When the Macomber Center opened four years ago we had a big boxy television with a video game system hooked up to it. At some point during the day, there would be a group of kids of all ages sitting around it, two playing and all the rest watching and waiting for their turn to play. This scene was short-lived. Pretty soon someone brought up “video games” as an agenda item at the community meeting. The feeling for many of the kids was that the whole point of life at the Center is to learn how to do the challenging and difficult work of figuring out what’s important to you, what you really care about, and how you really want to spend your time, both individually and as a community. It’s not that video games can’t be part of that equation, or even a central part if you’re really serious about video games. But most of the kids were not serious about video games. They played it because it was there, our Center being small enough that it is hard to avoid a TV in the middle of the main room. For most of the kids, having a big video game console in the middle of the room was too easy, too absorbing, and it preempted the process of figuring out what they might really want to be doing.
Getting rid of the video games was by no means a unanimous decision. There was a small minority who wanted to keep the video games and they felt that the kids who didn’t want to be “sucked in” by them should figure out a different solution to the problem, one that didn’t limit other’s freedom to play. Moreover, they argued, if you need some external force to regulate your activity, to keep you from playing video games or whatever else, then you’re not really learning to be independent and self-directed within a community where distractions are par for the course. I found both sides of the argument compelling. After all, individual well-being requires supportive social and institutional structures and the kids seeking to restrict video games were taking it upon themselves to create that supportive structure.
In the end, the big TV was taken away and I thought, at the time, that that was the end of it. Little did I know that within a year or so every child born in the United States would come into the world with an iPad in her hands. Needless to say, getting rid of the big TV was the beginning of the debate over video games. I say this with no lament, because the ongoing conversation that has occurred at the Center over the past few years has been a great opportunity to think deeply and critically about digital media in contemporary life, and about how we want to use digital media as individuals together in a community.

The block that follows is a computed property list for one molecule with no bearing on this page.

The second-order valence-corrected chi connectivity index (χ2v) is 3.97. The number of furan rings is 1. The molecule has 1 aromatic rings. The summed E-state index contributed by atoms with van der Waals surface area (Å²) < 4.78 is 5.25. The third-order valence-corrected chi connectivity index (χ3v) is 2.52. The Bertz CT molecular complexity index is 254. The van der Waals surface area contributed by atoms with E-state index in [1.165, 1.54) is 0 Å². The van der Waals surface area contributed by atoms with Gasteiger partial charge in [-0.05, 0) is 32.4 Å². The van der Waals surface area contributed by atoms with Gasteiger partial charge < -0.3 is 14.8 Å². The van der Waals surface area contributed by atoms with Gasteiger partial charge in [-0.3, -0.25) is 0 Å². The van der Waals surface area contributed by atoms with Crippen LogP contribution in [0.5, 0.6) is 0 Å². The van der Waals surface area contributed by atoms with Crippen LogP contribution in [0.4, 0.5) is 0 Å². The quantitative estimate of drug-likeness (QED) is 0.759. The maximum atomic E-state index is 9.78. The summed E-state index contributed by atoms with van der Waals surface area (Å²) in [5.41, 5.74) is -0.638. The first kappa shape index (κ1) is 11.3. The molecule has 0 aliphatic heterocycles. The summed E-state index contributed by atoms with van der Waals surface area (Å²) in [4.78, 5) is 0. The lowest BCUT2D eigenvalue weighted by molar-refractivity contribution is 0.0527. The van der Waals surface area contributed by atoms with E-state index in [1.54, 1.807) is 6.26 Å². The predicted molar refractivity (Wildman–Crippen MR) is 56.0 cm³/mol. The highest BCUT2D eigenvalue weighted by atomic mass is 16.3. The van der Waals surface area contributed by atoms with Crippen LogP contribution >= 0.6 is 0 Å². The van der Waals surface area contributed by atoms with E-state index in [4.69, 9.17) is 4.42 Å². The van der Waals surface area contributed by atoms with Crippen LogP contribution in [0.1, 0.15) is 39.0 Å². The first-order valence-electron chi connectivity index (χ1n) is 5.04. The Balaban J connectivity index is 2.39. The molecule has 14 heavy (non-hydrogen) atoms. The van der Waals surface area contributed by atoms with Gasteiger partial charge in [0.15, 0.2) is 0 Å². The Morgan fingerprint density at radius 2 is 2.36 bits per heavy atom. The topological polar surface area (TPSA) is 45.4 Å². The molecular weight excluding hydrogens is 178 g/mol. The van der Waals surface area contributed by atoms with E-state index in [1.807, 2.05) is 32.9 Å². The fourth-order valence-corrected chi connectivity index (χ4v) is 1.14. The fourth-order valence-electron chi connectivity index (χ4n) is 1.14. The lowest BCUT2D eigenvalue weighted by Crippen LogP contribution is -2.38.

Recently, James, Denise and I were talking about an article that we had all seen in the New York Times about “screen time”. A couple of the kids sat down and started asking questions about the article and we started talking about the question of parents placing limits on screen time for their kids. The conversation eventually moved to the “screen-free hour” that the community meeting had adopted last year. We all agreed that the problem with last year’s experiment was that on the one hand it was a nuisance for people who didn’t want any outside support regulating their media use and on the other hand it didn’t go far enough for the people who wanted help regulating their media use. At this point, one of the kids sitting with us said that he thought most of the other kids would be in favor of removing the one hour screens-free period and instead implementing a two hour video game-free period, since, for those wanting the restriction, it is certain kinds of video games that are the problem, not screens in general.